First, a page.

If things don’t go their way in court Tuesday, the duo certainly wouldn’t be the first ones ordered to prison for failing to abide by a judge’s decryption order. They likely won’t be the last ones, either.
Voigt and Victor’s escapade reads like a sort of present-day Law & Order plot. Voigt previously maintained some level of local celebrity in Miami, having starred in an E! show about women and athletes called Wags Miami. But the alleged victim—the “Queen of Snapchat” Julieanna Goddard, aka YesJulz—arguably dwarfed that public profile. Once the subject of a New York Times profile, Goddard boasts hundreds of thousands of followers across various social media, but the Snapchat platform is what reportedly elevated her to celebrity status. She has rubbed elbows with more traditional celebs at the Grammys and the NBA All-Star Game and has been namechecked in rap songs as a result of her work. To paint a fuller picture, Elite Daily proclaimed Goddard as friends with Lebron James and said the twenty something is “living the Millennial Dream.”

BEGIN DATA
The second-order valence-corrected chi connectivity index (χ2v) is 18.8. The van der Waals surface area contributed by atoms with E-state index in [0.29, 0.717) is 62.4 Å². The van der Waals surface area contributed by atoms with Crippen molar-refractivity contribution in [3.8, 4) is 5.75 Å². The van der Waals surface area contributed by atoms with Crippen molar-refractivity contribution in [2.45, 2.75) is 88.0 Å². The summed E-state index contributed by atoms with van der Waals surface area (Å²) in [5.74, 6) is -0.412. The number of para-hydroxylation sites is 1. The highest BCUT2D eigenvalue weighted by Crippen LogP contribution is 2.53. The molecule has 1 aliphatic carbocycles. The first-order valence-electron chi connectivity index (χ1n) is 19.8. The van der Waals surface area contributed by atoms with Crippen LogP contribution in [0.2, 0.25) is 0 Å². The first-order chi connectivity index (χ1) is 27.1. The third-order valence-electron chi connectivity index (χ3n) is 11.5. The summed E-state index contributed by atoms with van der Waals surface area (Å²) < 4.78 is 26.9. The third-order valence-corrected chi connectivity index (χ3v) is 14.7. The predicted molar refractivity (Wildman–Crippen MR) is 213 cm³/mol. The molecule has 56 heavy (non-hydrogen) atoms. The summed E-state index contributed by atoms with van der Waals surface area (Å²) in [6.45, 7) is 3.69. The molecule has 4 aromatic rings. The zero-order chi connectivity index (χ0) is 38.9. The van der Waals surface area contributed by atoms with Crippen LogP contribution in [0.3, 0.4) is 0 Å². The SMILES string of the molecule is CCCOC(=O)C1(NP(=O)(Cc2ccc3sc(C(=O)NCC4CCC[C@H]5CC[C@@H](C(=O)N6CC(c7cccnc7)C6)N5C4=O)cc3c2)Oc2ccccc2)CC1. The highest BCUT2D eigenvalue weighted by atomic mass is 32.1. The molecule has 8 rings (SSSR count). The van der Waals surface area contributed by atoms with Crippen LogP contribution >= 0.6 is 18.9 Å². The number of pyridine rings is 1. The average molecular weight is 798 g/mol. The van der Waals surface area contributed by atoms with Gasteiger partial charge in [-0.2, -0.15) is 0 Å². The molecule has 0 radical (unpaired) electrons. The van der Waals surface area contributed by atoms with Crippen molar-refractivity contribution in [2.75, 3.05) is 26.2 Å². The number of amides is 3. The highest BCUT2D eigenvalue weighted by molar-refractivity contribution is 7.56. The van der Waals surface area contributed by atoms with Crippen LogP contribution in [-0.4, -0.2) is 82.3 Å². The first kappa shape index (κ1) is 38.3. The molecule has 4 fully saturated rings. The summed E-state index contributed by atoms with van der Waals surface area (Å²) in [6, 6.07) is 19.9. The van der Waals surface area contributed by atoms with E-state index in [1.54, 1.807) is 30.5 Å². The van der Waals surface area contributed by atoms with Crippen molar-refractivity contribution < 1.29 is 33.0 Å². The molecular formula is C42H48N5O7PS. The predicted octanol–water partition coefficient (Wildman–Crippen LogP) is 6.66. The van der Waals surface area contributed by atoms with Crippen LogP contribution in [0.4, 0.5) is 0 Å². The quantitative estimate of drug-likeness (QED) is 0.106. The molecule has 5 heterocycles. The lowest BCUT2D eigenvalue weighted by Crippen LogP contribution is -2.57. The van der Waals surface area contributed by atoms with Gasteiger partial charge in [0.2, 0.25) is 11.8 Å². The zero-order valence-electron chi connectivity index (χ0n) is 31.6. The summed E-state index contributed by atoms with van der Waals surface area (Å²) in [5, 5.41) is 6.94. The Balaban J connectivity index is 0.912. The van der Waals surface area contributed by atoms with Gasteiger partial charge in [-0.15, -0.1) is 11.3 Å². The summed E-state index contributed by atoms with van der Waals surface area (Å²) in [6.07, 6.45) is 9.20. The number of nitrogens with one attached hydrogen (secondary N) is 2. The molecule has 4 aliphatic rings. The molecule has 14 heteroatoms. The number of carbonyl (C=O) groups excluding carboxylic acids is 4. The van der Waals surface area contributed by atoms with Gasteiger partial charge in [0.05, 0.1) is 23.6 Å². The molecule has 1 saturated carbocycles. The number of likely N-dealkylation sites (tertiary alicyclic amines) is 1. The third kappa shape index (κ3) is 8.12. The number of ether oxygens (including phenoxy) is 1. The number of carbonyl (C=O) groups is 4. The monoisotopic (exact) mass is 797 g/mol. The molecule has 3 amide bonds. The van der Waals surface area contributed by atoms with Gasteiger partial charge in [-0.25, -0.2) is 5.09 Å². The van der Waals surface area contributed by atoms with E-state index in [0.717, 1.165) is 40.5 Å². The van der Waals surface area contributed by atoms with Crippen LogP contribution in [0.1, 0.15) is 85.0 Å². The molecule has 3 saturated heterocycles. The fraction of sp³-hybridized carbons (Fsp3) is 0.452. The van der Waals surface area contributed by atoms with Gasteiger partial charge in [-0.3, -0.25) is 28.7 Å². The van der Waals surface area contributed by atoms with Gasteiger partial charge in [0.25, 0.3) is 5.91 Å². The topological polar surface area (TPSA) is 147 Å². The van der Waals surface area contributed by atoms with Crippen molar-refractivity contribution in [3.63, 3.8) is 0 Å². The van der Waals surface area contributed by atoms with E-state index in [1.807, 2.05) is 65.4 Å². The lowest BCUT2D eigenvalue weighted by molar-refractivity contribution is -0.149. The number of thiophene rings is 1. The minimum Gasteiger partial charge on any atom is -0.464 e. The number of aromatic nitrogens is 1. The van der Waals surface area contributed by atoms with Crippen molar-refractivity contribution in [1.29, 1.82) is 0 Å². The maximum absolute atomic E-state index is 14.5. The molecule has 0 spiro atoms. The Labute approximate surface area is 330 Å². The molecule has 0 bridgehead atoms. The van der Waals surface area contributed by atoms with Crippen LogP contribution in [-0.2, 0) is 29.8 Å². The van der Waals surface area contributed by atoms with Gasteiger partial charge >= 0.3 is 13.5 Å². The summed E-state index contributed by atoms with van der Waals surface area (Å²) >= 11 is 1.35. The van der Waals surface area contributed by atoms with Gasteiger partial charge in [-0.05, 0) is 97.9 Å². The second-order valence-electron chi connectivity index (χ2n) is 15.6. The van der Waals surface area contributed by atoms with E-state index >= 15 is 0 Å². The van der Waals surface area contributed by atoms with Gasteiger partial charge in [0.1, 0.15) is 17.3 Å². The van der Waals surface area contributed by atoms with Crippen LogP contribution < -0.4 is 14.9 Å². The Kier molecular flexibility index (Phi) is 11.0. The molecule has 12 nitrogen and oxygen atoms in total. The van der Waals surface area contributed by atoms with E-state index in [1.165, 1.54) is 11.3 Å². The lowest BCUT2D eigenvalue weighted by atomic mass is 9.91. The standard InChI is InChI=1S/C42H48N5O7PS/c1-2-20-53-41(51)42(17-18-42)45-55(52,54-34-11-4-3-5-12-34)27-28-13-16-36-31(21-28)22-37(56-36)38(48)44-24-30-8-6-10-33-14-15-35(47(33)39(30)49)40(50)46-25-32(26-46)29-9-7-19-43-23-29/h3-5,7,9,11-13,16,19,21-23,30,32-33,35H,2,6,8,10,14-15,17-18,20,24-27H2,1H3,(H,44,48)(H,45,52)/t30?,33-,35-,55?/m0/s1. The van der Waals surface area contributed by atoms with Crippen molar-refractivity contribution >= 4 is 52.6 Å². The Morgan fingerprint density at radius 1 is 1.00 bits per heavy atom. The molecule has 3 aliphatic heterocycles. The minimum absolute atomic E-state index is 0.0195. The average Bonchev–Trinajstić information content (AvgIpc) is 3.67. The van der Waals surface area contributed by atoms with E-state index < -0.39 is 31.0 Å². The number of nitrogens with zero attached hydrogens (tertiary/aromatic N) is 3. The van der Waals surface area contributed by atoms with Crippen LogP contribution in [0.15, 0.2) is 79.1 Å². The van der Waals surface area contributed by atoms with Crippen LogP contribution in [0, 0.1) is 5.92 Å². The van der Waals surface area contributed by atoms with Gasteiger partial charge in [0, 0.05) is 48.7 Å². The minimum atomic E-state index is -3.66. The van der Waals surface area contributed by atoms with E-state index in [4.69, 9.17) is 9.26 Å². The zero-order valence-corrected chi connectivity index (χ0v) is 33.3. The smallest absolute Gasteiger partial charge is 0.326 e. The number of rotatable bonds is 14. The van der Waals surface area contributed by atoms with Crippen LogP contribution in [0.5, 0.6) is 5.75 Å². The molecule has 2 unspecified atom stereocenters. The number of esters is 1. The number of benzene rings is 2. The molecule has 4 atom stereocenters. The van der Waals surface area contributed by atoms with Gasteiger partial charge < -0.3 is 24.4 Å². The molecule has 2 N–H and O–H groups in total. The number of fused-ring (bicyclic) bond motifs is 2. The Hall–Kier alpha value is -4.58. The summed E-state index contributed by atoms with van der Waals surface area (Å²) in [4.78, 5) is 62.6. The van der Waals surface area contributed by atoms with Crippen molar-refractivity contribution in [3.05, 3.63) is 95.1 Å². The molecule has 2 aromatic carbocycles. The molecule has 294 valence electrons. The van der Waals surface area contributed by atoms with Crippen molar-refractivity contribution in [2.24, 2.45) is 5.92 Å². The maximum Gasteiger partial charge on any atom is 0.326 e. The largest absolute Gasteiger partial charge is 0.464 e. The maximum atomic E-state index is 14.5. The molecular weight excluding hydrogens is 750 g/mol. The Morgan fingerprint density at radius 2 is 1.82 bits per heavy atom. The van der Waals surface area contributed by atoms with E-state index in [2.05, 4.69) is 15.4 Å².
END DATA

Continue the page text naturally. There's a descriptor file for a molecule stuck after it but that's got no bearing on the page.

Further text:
But on July 21, 2016, the dream nearly became a nightmare. That afternoon, Goddard’s personal assistant received a flurry of peculiar text messages. According to court documents (PDF), Voigt reached out to let Goddard know someone had “hacked” the Snapchat star’s phone and “obtained compromising sex videos of Ms. Goddard which they were trying to sell.” Voigt went on to send screenshots and short clips as proof that “these unspecified individuals actually had the compromising videos.”
Luckily, Voigt continued, the would-be blackmailers would contact Goddard using a trap phone. “But don’t threaten them, be super nice,” Voigt warned. “U give them the money… And they don’t do something w it.”